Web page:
The effects of the major schizophrenia susceptibility gene disease DTNBP1 on disease risk are likely to be mediated through changes in expression level of the gene product, dysbindin-1. How such changes might influence pathogenesis is, however, unclear. One possible mechanism is suggested by recent work establishing a link between altered dysbindin-1 expression and changes in surface levels of N-methyl-d-aspartate receptors (NMDAR), although neither the precise nature of this relationship, nor the mechanism underlying it, are understood. Using organotypic slices of rat hippocampus, we show that increased expression of dysbindin-1A in pyramidal neurons causes a severe and selective hypofunction of NMDARs and blocks induction of LTP. Cell surface, but not cytoplasmic, expression of the NR1 subunit of the NMDAR is decreased, suggesting dysregulation of NMDAR trafficking and, consistent with this, pharmacological inhibition of clathrin-dependent endocytosis is sufficient to reverse the deficit in NMDAR signaling. These results support the idea that the level of the NMDAR at the plasma membrane is modulated by changes in dysbindin-1 expression and offer further insight into the role of dysbindin-1 at an important cellular pathway implicated in schizophrenia.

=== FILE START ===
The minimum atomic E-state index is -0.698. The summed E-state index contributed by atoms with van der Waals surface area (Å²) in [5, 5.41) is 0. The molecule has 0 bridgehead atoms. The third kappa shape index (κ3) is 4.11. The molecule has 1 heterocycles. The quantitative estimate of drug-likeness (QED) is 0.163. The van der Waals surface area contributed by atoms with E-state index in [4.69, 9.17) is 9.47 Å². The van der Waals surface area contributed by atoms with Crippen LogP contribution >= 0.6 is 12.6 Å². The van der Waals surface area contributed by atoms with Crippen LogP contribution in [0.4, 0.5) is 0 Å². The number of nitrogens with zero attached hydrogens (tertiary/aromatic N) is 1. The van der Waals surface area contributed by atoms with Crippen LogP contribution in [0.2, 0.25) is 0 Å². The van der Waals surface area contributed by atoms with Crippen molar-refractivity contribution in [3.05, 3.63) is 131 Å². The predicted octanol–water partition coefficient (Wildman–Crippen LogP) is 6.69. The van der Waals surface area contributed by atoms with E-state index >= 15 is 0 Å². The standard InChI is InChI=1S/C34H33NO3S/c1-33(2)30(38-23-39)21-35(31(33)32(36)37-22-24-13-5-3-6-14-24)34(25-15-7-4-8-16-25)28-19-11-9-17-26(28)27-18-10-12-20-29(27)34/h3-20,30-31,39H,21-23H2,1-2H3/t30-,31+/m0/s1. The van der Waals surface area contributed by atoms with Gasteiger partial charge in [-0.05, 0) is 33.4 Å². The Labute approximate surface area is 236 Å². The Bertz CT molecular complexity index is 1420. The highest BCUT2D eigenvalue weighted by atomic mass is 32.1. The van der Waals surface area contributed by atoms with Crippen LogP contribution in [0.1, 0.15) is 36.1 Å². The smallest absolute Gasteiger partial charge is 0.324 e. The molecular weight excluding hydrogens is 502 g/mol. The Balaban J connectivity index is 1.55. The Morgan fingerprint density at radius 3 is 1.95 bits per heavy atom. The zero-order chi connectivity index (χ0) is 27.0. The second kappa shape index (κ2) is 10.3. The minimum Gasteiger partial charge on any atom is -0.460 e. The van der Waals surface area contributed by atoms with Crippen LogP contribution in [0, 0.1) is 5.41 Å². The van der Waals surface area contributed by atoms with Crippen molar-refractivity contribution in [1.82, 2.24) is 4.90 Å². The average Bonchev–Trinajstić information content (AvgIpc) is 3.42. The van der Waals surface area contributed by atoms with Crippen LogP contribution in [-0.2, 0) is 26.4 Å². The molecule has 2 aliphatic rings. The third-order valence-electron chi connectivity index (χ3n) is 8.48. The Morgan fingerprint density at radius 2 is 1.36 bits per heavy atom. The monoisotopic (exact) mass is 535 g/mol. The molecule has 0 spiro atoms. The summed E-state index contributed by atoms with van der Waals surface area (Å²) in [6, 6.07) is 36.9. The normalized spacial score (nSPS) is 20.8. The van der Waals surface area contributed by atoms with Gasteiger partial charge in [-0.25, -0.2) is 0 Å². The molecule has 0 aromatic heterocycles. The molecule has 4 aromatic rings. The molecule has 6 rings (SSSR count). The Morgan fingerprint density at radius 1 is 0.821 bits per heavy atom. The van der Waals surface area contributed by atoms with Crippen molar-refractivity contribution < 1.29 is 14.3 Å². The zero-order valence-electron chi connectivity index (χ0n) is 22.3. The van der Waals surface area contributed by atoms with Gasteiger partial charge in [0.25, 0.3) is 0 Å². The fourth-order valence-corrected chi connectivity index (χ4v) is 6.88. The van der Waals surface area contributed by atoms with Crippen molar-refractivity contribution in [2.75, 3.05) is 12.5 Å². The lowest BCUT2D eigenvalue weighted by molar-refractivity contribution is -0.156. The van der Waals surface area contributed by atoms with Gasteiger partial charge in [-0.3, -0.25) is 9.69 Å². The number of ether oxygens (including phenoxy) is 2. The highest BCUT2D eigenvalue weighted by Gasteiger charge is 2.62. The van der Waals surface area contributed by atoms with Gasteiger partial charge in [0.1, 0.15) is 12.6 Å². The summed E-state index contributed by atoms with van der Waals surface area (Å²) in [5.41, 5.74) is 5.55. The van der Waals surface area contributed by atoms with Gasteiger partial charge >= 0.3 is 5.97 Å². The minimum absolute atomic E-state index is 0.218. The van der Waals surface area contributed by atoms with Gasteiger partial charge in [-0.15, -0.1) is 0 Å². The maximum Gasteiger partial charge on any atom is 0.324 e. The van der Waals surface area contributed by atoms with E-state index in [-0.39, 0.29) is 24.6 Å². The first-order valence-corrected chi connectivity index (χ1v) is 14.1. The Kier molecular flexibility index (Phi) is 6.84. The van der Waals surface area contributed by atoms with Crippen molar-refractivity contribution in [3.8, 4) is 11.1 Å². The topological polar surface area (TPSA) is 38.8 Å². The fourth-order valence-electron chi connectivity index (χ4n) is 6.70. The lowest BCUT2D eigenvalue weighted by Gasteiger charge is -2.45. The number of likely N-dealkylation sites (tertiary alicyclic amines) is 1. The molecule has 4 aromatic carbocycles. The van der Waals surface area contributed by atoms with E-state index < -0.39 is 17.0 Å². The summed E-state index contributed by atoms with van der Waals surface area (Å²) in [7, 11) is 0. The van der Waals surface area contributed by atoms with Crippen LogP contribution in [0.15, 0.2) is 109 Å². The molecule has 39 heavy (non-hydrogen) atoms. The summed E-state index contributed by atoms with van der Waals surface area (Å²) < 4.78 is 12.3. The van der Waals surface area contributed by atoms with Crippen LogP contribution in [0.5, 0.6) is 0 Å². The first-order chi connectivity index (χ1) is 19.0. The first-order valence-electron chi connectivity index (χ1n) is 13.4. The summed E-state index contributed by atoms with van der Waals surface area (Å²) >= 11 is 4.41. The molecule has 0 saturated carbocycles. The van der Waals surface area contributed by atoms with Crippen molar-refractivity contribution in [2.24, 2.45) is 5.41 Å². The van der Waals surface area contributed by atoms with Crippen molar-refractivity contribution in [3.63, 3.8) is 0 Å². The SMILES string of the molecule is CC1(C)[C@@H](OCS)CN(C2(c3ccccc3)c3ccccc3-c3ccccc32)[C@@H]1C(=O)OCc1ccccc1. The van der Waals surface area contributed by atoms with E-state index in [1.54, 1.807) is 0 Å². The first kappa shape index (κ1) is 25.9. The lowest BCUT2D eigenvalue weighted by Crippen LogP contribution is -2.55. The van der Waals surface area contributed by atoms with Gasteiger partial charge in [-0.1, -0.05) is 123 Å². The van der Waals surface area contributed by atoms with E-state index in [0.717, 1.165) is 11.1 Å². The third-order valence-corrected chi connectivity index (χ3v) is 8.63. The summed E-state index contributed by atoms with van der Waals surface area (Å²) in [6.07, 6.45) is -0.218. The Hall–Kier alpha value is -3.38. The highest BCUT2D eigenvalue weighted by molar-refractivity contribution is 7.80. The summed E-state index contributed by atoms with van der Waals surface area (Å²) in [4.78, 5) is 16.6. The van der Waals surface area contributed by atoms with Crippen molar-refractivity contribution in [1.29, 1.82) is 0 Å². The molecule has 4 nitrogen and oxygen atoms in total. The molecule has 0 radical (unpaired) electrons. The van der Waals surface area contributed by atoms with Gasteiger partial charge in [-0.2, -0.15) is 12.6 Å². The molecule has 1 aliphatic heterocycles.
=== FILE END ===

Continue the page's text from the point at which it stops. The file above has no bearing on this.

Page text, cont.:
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Animals, Bacterial Proteins, Biophysics, Carrier Proteins, Cells, Cultured, Clathrin, Dysbindin, Dystrophin-Associated Proteins, Electric Stimulation, Embryo, Mammalian, Endocytosis, Excitatory Amino Acid Agonists, Gene Expression Regulation, Hippocampus, Long-Term Potentiation, Luminescent Proteins, Male, Mice, N-Methylaspartate, Neurons, Organ Culture Techniques, Patch-Clamp Techniques, Protein Transport, Rats, Rats, Wistar, Receptors, AMPA, Receptors, N-Methyl-D-Aspartate, Signal Transduction, Sodium Channel Blockers, Tetrodotoxin, Transfection, alpha-Amino-3-hydroxy-5-methyl-4-isoxazolepropionic Acid